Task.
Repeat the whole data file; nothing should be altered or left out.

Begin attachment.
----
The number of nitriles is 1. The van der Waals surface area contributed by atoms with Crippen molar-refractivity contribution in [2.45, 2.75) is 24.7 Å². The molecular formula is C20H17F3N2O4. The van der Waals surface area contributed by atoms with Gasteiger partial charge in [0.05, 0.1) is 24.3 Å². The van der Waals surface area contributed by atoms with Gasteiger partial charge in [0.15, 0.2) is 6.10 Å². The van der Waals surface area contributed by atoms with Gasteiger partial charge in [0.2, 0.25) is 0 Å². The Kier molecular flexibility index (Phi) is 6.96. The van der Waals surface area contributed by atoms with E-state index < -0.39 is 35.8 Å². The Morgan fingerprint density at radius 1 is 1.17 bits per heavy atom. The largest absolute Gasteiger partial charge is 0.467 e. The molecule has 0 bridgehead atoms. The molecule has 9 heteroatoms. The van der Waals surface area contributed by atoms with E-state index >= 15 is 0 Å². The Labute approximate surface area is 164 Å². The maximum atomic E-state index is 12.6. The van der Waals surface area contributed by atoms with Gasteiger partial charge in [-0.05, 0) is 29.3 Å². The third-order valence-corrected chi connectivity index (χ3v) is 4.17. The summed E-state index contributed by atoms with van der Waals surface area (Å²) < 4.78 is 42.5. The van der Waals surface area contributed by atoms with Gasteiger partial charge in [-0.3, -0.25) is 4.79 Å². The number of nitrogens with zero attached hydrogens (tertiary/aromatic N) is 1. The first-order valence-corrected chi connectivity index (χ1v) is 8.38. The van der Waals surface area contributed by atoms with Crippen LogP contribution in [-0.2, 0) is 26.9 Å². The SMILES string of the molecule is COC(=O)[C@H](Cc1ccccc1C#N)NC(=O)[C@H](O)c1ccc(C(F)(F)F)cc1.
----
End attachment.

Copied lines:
The number of nitriles is 1. The van der Waals surface area contributed by atoms with Crippen molar-refractivity contribution in [2.45, 2.75) is 24.7 Å². The molecular formula is C20H17F3N2O4. The van der Waals surface area contributed by atoms with Gasteiger partial charge in [0.05, 0.1) is 24.3 Å². The van der Waals surface area contributed by atoms with Gasteiger partial charge in [0.15, 0.2) is 6.10 Å². The van der Waals surface area contributed by atoms with Gasteiger partial charge in [0.2, 0.25) is 0 Å². The Kier molecular flexibility index (Phi) is 6.96. The van der Waals surface area contributed by atoms with E-state index < -0.39 is 35.8 Å². The Morgan fingerprint density at radius 1 is 1.17 bits per heavy atom. The largest absolute Gasteiger partial charge is 0.467 e. The molecule has 0 bridgehead atoms. The molecule has 9 heteroatoms. The van der Waals surface area contributed by atoms with E-state index >= 15 is 0 Å². The Labute approximate surface area is 164 Å². The maximum atomic E-state index is 12.6. The van der Waals surface area contributed by atoms with Gasteiger partial charge in [-0.05, 0) is 29.3 Å². The third-order valence-corrected chi connectivity index (χ3v) is 4.17. The summed E-state index contributed by atoms with van der Waals surface area (Å²) < 4.78 is 42.5. The van der Waals surface area contributed by atoms with Gasteiger partial charge in [-0.3, -0.25) is 4.79 Å². The number of nitrogens with zero attached hydrogens (tertiary/aromatic N) is 1. The first-order valence-corrected chi connectivity index (χ1v) is 8.38. The van der Waals surface area contributed by atoms with Crippen LogP contribution in [-0.2, 0) is 26.9 Å². The SMILES string of the molecule is COC(=O)[C@H](Cc1ccccc1C#N)NC(=O)[C@H](O)c1ccc(C(F)(F)F)cc1.